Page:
The dead pines clustered in one section of the woods behind our house continue to attract woodpeckers, including Downy, Hairy, Red-bellied – and early this afternoon a Pileated Woodpecker that spent more than an hour working on one trunk after another. I heard its traveling call as it moved through the trees down near the creek, and about 15 minutes later, heard the sound of loud whacks nearby, and found it about three-quarters of the way up the trunk of one of the larger dead trees. It was a male, with a full red crest and thin red moustache stripe punctuating the white and black stripes on its face.

He worked hard and steadily, turning his head on the snake-like neck to chop at the bark sideways, and using his bill to flick off huge slabs that went flying. Then he struck the bared bark more directly and occasionally seemed to find something to eat. I couldn’t see well enough to see the barbed tongue coming out to lick up the ants or grubs he was probably finding. He made his way up the trunk, staying longer in some spots than in others, and leaving rectangular patches stripped of bark behind him. As he hitched his way up, his big gray claws made scratching sounds. He stayed remarkably focused on the task, not often looking around, but turning his head to flip off chunks of bark and then pounding straight into the cleared spots.

It was a clear, colorful day, warm in the sunshine, cool in the shade, with a soft blue sky and faint breezes. Brown-headed Nuthatches, Chickadees and Titmice carried on a lively chatter in the green pines and hardwoods, and Yellow-rumped Warblers flitted from place to place. Two or three Carolina Wrens sang and fussed somewhere nearby, and one Ruby-crowned Kinglet made its dry, staccato call as it moved through a dogwood and the dry, red-brown leaves of an oak.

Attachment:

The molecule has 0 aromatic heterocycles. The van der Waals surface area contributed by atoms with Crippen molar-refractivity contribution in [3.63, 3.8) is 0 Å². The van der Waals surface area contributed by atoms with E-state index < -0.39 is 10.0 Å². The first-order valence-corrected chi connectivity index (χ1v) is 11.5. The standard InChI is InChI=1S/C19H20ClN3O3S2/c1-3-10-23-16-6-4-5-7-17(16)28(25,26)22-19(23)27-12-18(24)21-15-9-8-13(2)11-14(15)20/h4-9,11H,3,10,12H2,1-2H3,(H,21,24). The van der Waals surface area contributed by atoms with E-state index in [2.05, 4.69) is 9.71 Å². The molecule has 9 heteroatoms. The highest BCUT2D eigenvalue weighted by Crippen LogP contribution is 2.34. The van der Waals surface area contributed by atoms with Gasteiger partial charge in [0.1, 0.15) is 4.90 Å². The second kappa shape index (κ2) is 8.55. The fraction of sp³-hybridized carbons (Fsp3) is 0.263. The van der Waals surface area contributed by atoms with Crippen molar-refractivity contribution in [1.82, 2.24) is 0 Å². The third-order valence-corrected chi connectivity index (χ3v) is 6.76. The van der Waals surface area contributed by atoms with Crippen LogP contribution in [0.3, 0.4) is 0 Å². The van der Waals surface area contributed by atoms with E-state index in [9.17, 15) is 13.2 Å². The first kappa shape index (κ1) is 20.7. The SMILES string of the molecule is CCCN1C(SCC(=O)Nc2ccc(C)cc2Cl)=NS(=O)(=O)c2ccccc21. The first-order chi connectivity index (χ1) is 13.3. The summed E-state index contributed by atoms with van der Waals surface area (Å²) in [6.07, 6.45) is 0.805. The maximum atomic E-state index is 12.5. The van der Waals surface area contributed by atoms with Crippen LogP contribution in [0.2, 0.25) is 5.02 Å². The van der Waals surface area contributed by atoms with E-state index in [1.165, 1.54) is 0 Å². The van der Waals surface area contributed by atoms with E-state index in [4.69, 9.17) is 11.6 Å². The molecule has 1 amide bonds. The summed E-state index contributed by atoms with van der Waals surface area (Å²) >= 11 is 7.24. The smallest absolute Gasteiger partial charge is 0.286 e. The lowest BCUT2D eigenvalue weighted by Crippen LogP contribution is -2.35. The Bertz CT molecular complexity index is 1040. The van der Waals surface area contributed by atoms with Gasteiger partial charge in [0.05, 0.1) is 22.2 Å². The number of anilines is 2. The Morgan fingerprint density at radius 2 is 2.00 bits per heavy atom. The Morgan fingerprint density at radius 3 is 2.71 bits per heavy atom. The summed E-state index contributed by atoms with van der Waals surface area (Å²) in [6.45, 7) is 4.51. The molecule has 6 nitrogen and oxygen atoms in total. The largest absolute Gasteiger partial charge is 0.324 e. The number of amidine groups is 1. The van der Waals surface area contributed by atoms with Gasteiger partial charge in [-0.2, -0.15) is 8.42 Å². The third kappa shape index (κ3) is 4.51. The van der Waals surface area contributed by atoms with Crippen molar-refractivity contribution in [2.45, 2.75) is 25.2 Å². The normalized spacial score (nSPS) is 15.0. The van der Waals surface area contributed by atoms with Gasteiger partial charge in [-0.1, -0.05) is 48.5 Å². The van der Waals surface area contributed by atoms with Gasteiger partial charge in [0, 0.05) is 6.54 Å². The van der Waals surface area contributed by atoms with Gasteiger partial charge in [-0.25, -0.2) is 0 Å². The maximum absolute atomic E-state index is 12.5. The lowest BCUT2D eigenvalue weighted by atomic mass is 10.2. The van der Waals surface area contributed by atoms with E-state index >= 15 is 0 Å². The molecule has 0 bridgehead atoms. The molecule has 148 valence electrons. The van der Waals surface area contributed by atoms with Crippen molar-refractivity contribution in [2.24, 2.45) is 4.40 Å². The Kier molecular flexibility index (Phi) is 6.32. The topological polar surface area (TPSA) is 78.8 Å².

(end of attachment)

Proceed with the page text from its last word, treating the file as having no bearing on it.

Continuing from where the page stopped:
After several minutes, the Pileated Woodpecker hopped to another dead pine close by, spreading its wings enough to show dramatic flashes of white. From there, he moved to another tree fairly soon, then to another and another, each time trying out several spots on the trunk, fiercely clearing off patches of bark, but apparently not finding much of interest, and moving on. Finally, he found a spot about midway up another tree that seemed to his liking, and stayed there working for a good while. In this tree, he was often in perfect profile against the blue sky, showing off the broad black back and tail, the large head and powerful bill, the long ribbon of white on the black neck, and the pure, clear scarlet of his crest.

Pileated Woodpeckers are considerably less common here than they were only a few years ago, so I’m particularly happy when I get the chance to watch one for a while like this. This one was still working in the dead pines when I finally had to go back inside – one thing among many to be thankful for on a beautiful, peaceful Thanksgiving Day.

Sharp-shinned Hawk at Sundown

Saturday, November 22nd, 2008